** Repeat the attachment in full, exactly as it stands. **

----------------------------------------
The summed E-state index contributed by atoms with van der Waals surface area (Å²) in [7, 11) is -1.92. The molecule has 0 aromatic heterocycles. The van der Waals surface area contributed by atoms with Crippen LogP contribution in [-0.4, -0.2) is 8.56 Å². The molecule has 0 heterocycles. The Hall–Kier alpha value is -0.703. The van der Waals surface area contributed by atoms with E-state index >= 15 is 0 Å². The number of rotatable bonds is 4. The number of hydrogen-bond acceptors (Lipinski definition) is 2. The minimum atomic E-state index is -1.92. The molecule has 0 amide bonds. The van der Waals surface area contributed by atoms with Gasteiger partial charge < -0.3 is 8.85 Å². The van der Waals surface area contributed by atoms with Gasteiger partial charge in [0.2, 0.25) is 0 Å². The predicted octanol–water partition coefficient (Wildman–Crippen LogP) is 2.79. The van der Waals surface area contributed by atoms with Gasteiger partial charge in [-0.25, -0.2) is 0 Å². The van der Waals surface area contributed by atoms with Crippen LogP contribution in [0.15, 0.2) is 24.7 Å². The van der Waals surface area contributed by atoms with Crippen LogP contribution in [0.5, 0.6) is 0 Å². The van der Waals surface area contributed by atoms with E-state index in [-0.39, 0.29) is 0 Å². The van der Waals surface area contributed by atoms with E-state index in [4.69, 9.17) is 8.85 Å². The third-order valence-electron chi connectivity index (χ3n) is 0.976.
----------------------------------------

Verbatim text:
The summed E-state index contributed by atoms with van der Waals surface area (Å²) in [7, 11) is -1.92. The molecule has 0 aromatic heterocycles. The van der Waals surface area contributed by atoms with Crippen LogP contribution in [-0.4, -0.2) is 8.56 Å². The molecule has 0 heterocycles. The Hall–Kier alpha value is -0.703. The van der Waals surface area contributed by atoms with E-state index >= 15 is 0 Å². The number of rotatable bonds is 4. The number of hydrogen-bond acceptors (Lipinski definition) is 2. The minimum atomic E-state index is -1.92. The molecule has 0 amide bonds. The van der Waals surface area contributed by atoms with Gasteiger partial charge < -0.3 is 8.85 Å². The van der Waals surface area contributed by atoms with Gasteiger partial charge in [0.2, 0.25) is 0 Å². The predicted octanol–water partition coefficient (Wildman–Crippen LogP) is 2.79. The van der Waals surface area contributed by atoms with Gasteiger partial charge in [-0.25, -0.2) is 0 Å². The van der Waals surface area contributed by atoms with Crippen LogP contribution in [0.15, 0.2) is 24.7 Å². The van der Waals surface area contributed by atoms with Crippen LogP contribution in [0.5, 0.6) is 0 Å². The van der Waals surface area contributed by atoms with E-state index in [-0.39, 0.29) is 0 Å². The van der Waals surface area contributed by atoms with E-state index in [4.69, 9.17) is 8.85 Å². The third-order valence-electron chi connectivity index (χ3n) is 0.976.